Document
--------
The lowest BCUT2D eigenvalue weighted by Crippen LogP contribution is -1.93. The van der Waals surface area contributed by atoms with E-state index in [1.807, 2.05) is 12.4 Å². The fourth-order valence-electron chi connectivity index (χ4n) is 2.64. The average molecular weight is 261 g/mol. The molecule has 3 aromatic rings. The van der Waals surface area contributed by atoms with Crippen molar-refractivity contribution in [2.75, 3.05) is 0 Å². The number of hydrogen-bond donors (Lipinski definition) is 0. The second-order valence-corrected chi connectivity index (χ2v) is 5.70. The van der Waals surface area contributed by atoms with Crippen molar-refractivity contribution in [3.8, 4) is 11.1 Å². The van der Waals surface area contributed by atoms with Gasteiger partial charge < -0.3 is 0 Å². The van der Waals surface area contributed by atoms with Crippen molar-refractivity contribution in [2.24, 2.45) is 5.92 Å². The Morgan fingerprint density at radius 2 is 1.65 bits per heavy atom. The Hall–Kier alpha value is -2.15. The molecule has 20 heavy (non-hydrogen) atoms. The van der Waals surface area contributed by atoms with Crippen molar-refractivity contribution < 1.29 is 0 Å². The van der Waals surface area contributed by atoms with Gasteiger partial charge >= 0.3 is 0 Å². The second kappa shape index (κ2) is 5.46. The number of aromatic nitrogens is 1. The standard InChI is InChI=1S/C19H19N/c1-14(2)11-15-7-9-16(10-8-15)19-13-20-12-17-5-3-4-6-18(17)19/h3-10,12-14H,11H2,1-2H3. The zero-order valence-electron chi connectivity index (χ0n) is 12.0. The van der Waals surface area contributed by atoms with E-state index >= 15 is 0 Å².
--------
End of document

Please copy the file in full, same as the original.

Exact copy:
The lowest BCUT2D eigenvalue weighted by Crippen LogP contribution is -1.93. The van der Waals surface area contributed by atoms with E-state index in [1.807, 2.05) is 12.4 Å². The fourth-order valence-electron chi connectivity index (χ4n) is 2.64. The average molecular weight is 261 g/mol. The molecule has 3 aromatic rings. The van der Waals surface area contributed by atoms with Crippen molar-refractivity contribution in [2.75, 3.05) is 0 Å². The number of hydrogen-bond donors (Lipinski definition) is 0. The second-order valence-corrected chi connectivity index (χ2v) is 5.70. The van der Waals surface area contributed by atoms with Crippen molar-refractivity contribution in [3.8, 4) is 11.1 Å². The van der Waals surface area contributed by atoms with Gasteiger partial charge < -0.3 is 0 Å². The van der Waals surface area contributed by atoms with Crippen molar-refractivity contribution in [2.24, 2.45) is 5.92 Å². The Morgan fingerprint density at radius 2 is 1.65 bits per heavy atom. The Hall–Kier alpha value is -2.15. The molecule has 20 heavy (non-hydrogen) atoms. The van der Waals surface area contributed by atoms with Crippen molar-refractivity contribution < 1.29 is 0 Å². The van der Waals surface area contributed by atoms with Gasteiger partial charge >= 0.3 is 0 Å². The second kappa shape index (κ2) is 5.46. The number of aromatic nitrogens is 1. The standard InChI is InChI=1S/C19H19N/c1-14(2)11-15-7-9-16(10-8-15)19-13-20-12-17-5-3-4-6-18(17)19/h3-10,12-14H,11H2,1-2H3. The zero-order valence-electron chi connectivity index (χ0n) is 12.0. The van der Waals surface area contributed by atoms with E-state index >= 15 is 0 Å².